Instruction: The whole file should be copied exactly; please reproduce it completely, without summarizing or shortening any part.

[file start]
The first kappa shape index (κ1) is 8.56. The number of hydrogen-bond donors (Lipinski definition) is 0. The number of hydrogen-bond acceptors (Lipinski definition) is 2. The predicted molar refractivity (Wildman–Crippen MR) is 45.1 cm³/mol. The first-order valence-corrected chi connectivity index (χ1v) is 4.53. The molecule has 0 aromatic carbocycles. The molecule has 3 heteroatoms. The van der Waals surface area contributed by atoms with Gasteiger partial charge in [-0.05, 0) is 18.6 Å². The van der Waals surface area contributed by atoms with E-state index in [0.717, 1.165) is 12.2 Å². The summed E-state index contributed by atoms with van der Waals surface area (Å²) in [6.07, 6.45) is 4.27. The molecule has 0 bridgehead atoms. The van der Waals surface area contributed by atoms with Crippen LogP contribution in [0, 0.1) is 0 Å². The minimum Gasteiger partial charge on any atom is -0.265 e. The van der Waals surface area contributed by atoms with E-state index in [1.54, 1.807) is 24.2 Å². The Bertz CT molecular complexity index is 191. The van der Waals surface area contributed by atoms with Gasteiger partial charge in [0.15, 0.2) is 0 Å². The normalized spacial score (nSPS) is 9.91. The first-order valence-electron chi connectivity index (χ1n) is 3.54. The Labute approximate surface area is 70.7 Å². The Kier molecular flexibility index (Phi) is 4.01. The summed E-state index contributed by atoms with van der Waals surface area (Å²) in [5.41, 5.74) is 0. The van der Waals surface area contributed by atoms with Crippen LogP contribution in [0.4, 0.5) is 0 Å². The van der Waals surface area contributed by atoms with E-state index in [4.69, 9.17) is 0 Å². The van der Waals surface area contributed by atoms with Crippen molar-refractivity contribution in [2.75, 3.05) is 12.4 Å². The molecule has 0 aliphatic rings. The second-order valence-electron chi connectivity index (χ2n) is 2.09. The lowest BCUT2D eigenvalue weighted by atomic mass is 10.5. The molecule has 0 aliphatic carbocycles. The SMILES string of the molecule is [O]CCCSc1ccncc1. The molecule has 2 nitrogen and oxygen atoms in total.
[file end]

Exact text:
The first kappa shape index (κ1) is 8.56. The number of hydrogen-bond donors (Lipinski definition) is 0. The number of hydrogen-bond acceptors (Lipinski definition) is 2. The predicted molar refractivity (Wildman–Crippen MR) is 45.1 cm³/mol. The first-order valence-corrected chi connectivity index (χ1v) is 4.53. The molecule has 0 aromatic carbocycles. The molecule has 3 heteroatoms. The van der Waals surface area contributed by atoms with Gasteiger partial charge in [-0.05, 0) is 18.6 Å². The van der Waals surface area contributed by atoms with E-state index in [0.717, 1.165) is 12.2 Å². The summed E-state index contributed by atoms with van der Waals surface area (Å²) in [6.07, 6.45) is 4.27. The molecule has 0 bridgehead atoms. The van der Waals surface area contributed by atoms with Crippen LogP contribution in [0, 0.1) is 0 Å². The minimum Gasteiger partial charge on any atom is -0.265 e. The van der Waals surface area contributed by atoms with E-state index in [1.54, 1.807) is 24.2 Å². The Bertz CT molecular complexity index is 191. The van der Waals surface area contributed by atoms with Gasteiger partial charge in [0.15, 0.2) is 0 Å². The normalized spacial score (nSPS) is 9.91. The first-order valence-electron chi connectivity index (χ1n) is 3.54. The Labute approximate surface area is 70.7 Å². The Kier molecular flexibility index (Phi) is 4.01. The summed E-state index contributed by atoms with van der Waals surface area (Å²) in [5.41, 5.74) is 0. The van der Waals surface area contributed by atoms with Crippen LogP contribution in [0.4, 0.5) is 0 Å². The van der Waals surface area contributed by atoms with E-state index in [4.69, 9.17) is 0 Å². The van der Waals surface area contributed by atoms with Crippen molar-refractivity contribution in [2.75, 3.05) is 12.4 Å². The molecule has 0 aliphatic rings. The second-order valence-electron chi connectivity index (χ2n) is 2.09. The lowest BCUT2D eigenvalue weighted by atomic mass is 10.5. The molecule has 0 aliphatic carbocycles. The SMILES string of the molecule is [O]CCCSc1ccncc1. The molecule has 2 nitrogen and oxygen atoms in total.